Church and Culture

Blog Entries

When Meridians Guide Needles Not Ships

All that the layman could ever want to know about the historical development and philosophical roots of both Chinese and Western medicine in a condensed and readable form: that is Dr. Pak-Wah Lai’s gift to the readers of The Dao of Healing

Blog Entries

Seeing the Gospel from Zhuangzi’s Worldview

Could Zhuangzi have something to teach us about the gospel?

Blog Entries

Important Themes in Zhuangzi’s Teachings

How Buddhist teachings resonated with China's cultural identity making way for its spread. 

Blog Entries

Reconsidering Traditional Teachings in Difficult Times

Could the entrance of Buddhism into China offer cultural insights on how to share the message of Christ in China today?

Chinese Church Voices

What to Take Home for the New Year

As Chinese Christians flock home for the New Year, Pastor Cheng Fengsheng encourages them to bring the most important gift of all.

CSQ Article

Might Christians and Confucians Actually Agree about Human Nature?

Theological Contextualization in China

For centuries, both Christianity and Confucianism have each sought to reconcile two families of ideas within their belief systems. The author suggests that these two ideologies may have a great deal in common.

Chinese Church Voices

Pastoral Advice During Chinese Valentine’s Day

On August 28, Chinese celebrated “Qixi,” also known as “Chinese Valentine’s Day." The holiday is based on a mythological Chinese folk story about a goddess who falls in love with a cowherder. Legend has it that prayers offered to the goddess on this day will bring blessings and wisdom.

The holiday has grown in popularity in recent years, sparking more discussion online about if and how Christians should celebrate the holiday. In this article, Chen Fengsheng, a Three-Self pastor in Wenzhou, provides Christians with pastoral advice regarding Qixi.

Chinese Church Voices

The Importance of the Gospel during Chinese New Year

This week sees the arrival of Chinese New Year, the most important holiday on the Chinese calendar. Most of China will shut down for the week as people return to their ancestral homes to celebrate with family. For Chinese Christians, the holiday can often bring them mixed emotions: happiness and distress. Christians are excited to celebrate with family and friends. But, they also experience instances when their Christian faith rubs up against cultural expectations. In a society where Christianity often runs counter-cultural, Chinese New Year is a particularly concentrated moment of trials. In this translated article from Christian Times, the author reminds Christians of what is most important when they return home for the New Year.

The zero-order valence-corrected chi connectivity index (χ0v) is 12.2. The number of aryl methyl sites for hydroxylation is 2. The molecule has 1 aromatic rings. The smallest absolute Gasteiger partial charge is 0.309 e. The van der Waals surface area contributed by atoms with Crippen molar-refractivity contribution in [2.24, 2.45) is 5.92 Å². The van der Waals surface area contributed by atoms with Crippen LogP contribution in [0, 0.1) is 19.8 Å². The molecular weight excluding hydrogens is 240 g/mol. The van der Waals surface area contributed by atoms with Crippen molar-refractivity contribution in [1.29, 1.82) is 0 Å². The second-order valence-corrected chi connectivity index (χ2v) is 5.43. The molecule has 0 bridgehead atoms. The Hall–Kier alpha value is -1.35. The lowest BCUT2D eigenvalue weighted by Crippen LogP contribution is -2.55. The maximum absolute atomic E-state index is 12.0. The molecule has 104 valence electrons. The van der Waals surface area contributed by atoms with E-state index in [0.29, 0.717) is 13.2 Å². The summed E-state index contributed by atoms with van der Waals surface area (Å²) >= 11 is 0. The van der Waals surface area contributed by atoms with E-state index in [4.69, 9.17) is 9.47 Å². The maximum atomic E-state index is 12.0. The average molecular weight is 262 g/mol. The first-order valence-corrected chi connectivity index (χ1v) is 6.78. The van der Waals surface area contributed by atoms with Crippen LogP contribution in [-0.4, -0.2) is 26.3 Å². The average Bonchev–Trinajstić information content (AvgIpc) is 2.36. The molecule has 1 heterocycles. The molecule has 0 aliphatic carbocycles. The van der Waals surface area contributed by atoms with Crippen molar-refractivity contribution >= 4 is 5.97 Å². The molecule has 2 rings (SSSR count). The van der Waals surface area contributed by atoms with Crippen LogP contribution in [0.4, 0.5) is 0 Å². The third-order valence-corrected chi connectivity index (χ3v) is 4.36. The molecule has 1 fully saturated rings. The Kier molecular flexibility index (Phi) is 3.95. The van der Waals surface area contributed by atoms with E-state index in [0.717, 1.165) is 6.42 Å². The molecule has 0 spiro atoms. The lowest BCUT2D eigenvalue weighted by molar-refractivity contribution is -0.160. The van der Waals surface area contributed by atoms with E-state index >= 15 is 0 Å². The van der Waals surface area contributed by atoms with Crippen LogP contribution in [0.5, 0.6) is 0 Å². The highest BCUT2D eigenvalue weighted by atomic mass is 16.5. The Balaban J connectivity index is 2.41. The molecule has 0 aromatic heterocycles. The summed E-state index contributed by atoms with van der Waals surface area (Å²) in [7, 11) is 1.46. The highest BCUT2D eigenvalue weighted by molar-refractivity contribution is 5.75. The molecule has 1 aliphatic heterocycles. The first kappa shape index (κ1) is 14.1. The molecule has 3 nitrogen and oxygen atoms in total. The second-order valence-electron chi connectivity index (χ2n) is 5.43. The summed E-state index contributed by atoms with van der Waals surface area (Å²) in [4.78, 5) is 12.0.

Blog Entries

Is Confucianism a Religion or an Ethical System?

The Debate Goes On

In the 17th and 18th centuries there was a dispute between Jesuit and Dominican missionaries in China about whether or not Chinese converts should be allowed to continue practicing traditional rites and ceremonies that were rooted in Confucianism, such as ancestor worship. The Jesuits said they should be allowed; the Dominicans said no.

Blog Entries

We’ve Come this Way Before

Throughout history as various attempts have been made to introduce the gospel to China, a series of “perennial questions” have arisen regarding the relationship between the Christian faith and Chinese culture.